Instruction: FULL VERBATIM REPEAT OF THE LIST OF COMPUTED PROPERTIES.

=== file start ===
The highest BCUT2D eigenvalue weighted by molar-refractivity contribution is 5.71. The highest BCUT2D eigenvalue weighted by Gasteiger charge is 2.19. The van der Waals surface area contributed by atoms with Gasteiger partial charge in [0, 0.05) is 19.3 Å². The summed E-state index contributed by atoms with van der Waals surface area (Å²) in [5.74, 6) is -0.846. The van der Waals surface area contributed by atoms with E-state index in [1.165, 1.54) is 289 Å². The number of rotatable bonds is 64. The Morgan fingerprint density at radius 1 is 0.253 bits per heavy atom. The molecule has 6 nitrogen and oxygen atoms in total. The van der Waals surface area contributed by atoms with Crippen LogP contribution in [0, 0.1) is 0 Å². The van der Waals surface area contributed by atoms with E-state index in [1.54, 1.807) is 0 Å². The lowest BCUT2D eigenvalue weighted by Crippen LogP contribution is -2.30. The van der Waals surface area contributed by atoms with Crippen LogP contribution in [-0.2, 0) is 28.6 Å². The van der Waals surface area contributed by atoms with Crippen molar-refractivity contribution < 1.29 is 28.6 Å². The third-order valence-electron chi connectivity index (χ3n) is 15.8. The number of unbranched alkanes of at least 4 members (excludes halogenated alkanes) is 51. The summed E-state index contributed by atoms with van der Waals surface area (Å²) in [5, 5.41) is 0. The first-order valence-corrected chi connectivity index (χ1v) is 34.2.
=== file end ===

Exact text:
The highest BCUT2D eigenvalue weighted by molar-refractivity contribution is 5.71. The highest BCUT2D eigenvalue weighted by Gasteiger charge is 2.19. The van der Waals surface area contributed by atoms with Gasteiger partial charge in [0, 0.05) is 19.3 Å². The summed E-state index contributed by atoms with van der Waals surface area (Å²) in [5.74, 6) is -0.846. The van der Waals surface area contributed by atoms with E-state index in [1.165, 1.54) is 289 Å². The number of rotatable bonds is 64. The Morgan fingerprint density at radius 1 is 0.253 bits per heavy atom. The molecule has 6 nitrogen and oxygen atoms in total. The van der Waals surface area contributed by atoms with Crippen LogP contribution in [0, 0.1) is 0 Å². The van der Waals surface area contributed by atoms with E-state index in [1.54, 1.807) is 0 Å². The lowest BCUT2D eigenvalue weighted by Crippen LogP contribution is -2.30. The van der Waals surface area contributed by atoms with Crippen LogP contribution in [-0.2, 0) is 28.6 Å². The van der Waals surface area contributed by atoms with Crippen molar-refractivity contribution < 1.29 is 28.6 Å². The third-order valence-electron chi connectivity index (χ3n) is 15.8. The number of unbranched alkanes of at least 4 members (excludes halogenated alkanes) is 51. The summed E-state index contributed by atoms with van der Waals surface area (Å²) in [5, 5.41) is 0. The first-order valence-corrected chi connectivity index (χ1v) is 34.2.